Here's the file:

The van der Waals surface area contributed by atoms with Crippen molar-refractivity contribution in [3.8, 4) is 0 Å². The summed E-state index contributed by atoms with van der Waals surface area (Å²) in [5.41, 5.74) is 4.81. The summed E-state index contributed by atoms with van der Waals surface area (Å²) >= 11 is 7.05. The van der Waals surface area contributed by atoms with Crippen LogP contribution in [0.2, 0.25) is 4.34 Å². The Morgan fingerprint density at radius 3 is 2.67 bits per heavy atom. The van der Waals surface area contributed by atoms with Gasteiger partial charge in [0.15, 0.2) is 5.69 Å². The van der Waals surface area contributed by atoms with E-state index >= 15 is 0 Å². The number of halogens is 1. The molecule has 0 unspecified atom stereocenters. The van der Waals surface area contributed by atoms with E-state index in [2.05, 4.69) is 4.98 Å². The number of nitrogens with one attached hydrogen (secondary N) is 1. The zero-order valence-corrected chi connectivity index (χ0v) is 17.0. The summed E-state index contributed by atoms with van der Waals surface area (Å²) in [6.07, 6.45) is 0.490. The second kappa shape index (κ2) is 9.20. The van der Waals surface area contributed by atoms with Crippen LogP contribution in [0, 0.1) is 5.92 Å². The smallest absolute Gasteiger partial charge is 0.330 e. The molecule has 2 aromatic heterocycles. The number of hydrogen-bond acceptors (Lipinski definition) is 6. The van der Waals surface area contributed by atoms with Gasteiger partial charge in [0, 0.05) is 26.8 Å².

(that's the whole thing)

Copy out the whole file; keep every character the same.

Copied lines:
The van der Waals surface area contributed by atoms with Crippen molar-refractivity contribution in [3.8, 4) is 0 Å². The summed E-state index contributed by atoms with van der Waals surface area (Å²) in [5.41, 5.74) is 4.81. The summed E-state index contributed by atoms with van der Waals surface area (Å²) >= 11 is 7.05. The van der Waals surface area contributed by atoms with Crippen LogP contribution in [0.2, 0.25) is 4.34 Å². The Morgan fingerprint density at radius 3 is 2.67 bits per heavy atom. The van der Waals surface area contributed by atoms with Gasteiger partial charge in [0.15, 0.2) is 5.69 Å². The van der Waals surface area contributed by atoms with E-state index >= 15 is 0 Å². The number of halogens is 1. The molecule has 0 unspecified atom stereocenters. The van der Waals surface area contributed by atoms with E-state index in [2.05, 4.69) is 4.98 Å². The number of nitrogens with one attached hydrogen (secondary N) is 1. The zero-order valence-corrected chi connectivity index (χ0v) is 17.0. The summed E-state index contributed by atoms with van der Waals surface area (Å²) in [6.07, 6.45) is 0.490. The second kappa shape index (κ2) is 9.20. The van der Waals surface area contributed by atoms with Crippen LogP contribution in [0, 0.1) is 5.92 Å². The smallest absolute Gasteiger partial charge is 0.330 e. The molecule has 2 aromatic heterocycles. The number of hydrogen-bond acceptors (Lipinski definition) is 6. The van der Waals surface area contributed by atoms with Gasteiger partial charge in [0, 0.05) is 26.8 Å².